In terms of injuries, the 2013-14 NBA season was a difficult one for fantasy owners. The league missed more games to injury than it had in over five seasons, and a plethora of highly ranked fantasy options ended up on the bench or even worse, the waiver wire. With the final days of the season dwindling away, it's never too early to begin looking to next year.
Bryant's recovery from a ruptured Achilles limited his value out of the gate and dropped the former MVP to the third round in most drafts. After a 19 game absence to start the year, Bryant returned to the Lakers and labored through six games before suffering a fractured left knee that ended his season. To be specific, Bryant broke the lateral plateau of his left tibia, an area located on the outside portion of the lower leg. He did not require surgery but simply ran out of time in the recovery process. The reason for the delay could likely be attributed to the amount of weight that the tibia bears, making a strong union crucial to long-term recovery.
Bryant will return to the Lakers after signing a two-year extension in December. Fortunately for the team, bone is capable of returning to its original strength when allotted the proper amount of time to heal. He should be an active participant in training camp, and the tibia should be fine. However, several complications, including arthritis, can arise following an injury of this magnitude, especially for a player who has as much mileage as Bryant. He won't be an elite fantasy weapon next season, but his reputation alone suggests his average draft position will likely be similar to this year's.
Rose, another former MVP, spent the majority of the season on the sidelines after suffering a torn medial meniscus in his right knee. He missed all 82 games of the 2012-13 season with a torn ACL in the opposite knee, and he opted for a meniscus repair rather than a meniscectomy. The decision came at the sacrifice of this year but will be more beneficial for the health of his meniscus in the long run. The Bulls wisely treated the injury conservatively, and Rose plans on being ready for training camp. Fantasy owners may even get an early glimpse of Rose's overall health as he vowed to play for Team USA in this fall's FIBA Basketball World Cup. If Rose plays to a high level in international play, he could garner attention in the top two rounds of next year's fantasy drafts.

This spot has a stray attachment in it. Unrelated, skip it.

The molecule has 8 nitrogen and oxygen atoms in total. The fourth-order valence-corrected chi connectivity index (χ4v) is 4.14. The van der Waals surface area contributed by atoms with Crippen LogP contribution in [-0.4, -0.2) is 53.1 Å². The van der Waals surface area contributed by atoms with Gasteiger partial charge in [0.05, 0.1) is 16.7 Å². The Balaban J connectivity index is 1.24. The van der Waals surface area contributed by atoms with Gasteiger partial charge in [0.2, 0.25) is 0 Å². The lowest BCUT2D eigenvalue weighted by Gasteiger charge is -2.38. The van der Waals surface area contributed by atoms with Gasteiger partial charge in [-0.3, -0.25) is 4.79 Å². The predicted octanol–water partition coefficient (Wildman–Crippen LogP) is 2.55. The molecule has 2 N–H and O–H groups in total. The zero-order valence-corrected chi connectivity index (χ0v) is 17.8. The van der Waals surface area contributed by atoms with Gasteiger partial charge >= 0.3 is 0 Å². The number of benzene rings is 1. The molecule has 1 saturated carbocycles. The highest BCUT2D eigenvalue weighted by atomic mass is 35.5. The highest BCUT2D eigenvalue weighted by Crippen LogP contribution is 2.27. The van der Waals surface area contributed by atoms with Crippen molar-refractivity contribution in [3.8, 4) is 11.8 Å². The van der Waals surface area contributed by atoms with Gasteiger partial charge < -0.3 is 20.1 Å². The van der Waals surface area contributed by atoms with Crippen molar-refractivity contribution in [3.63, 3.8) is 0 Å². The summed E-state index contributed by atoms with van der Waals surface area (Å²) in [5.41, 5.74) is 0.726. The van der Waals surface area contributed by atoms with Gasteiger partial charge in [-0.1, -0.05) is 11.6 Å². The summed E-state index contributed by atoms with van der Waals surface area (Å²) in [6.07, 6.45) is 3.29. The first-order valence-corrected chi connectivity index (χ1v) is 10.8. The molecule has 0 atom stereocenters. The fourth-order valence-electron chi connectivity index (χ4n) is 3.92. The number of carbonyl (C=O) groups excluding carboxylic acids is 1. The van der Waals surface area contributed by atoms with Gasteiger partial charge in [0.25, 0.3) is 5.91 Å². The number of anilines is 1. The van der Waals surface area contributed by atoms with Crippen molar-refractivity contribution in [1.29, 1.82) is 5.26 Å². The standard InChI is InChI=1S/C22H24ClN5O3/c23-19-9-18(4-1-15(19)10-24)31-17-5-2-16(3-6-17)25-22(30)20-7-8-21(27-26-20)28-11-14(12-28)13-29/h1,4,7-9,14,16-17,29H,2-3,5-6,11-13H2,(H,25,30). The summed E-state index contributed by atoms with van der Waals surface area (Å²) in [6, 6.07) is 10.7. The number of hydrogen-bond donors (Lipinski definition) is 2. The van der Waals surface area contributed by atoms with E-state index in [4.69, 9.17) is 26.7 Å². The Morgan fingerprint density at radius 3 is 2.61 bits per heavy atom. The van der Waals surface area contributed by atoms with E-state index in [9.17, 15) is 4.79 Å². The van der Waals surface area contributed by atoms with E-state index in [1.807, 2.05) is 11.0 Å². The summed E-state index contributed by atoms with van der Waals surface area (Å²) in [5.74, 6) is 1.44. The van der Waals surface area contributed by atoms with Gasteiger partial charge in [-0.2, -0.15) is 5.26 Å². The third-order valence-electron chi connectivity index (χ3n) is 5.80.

Brooklyn played with a complete lineup for just one game this season, largely in part to a fractured fifth metatarsal in Lopez's often-injured right foot. The subsequent surgery was his fourth on the area in the last three years. This time he had a first metatarsal osteotomy performed to help stabilize the area and hopefully guard against any future complications. Players have come back from this type of procedure, but Lopez faces an uphill battle given his size. It appears the Nets have already begun discussing decreasing Lopez's weight to help further minimize the stress placed on and through the foot. The center remains a valuable option when healthy, but his inherent injury risk is too high to consider taking him in the early rounds of most formats. He's played just 96 games over the last three seasons, and we haven't even mentioned that he underwent another surgery in March. This time his left ankle needed the procedure, as a torn tendon and loose lateral ligaments were repaired in his left ankle. Without a good leg to stand on, Lopez' outlook for next season remains cloudy.
The Pelicans center put together an impressive sophomore campaign and emerged as a top-five fantasy weapon. However, for the second straight season, he failed to play 70 games as multiple injuries limited his court time. He missed seven games early on with a non-displaced metacarpal fracture in his left hand. Davis would go on to miss more games with a dislocated finger, illness, and a left ankle sprain before back spasms prematurely ended his season. While none of these injuries are associated with any serious long-term issues, Davis does appear to be slightly fragile. The fact that he remains just 21 years old may play a part as his still developing physique becomes accustom to the rigors of patrolling the paint in the NBA. However, most of his more serious injuries fall into the unlucky category, and Davis should remain one of the first names off the board next season.
The 76ers center was forced to sit out this season recovering from a torn ACL suffered in February of 2013 while still a member of the Kentucky Wildcats. As Philadelphia struggled through a dismal season they wisely kept Noel on the sidelines, providing ample time for a full recovery and ligamentization. This phenomenon occurs when a surgically repaired ligament has completed the healing process and displays the same biomechanical and physical properties as the original ligament. Studies have shown this can take as much as a year to complete following surgery. Noel has been telling reporters he feels great and that the joint is 100 percent. Reports of an improvement in his jumping ability have also surfaced, raising eyebrows about his potential next year. He will experience the normal ups-and-downs of a rookie but should emerge as a decent option for rebounds, blocks, and steals.
The Timberwolves center struggled with Achilles bursitis throughout the season and faces several question marks entering the offseason. The injury itself is a chronic issue that can improve with extended rest, and the Minnesota medical staff will likely help their bruiser take the necessary steps to insure this isn't a problem beyond this season. However, given the emergence of rookie Gorgui Dieng, I wouldn't be surprised if Pekovic ends up on the trading block. Dieng excelled as a starter, averaging 12.7 points and 12.5 rebounds in 13 starts so far. It may be a small sample size, but Dieng may have made Pekovic and the $47.9 million left on his contract expendable.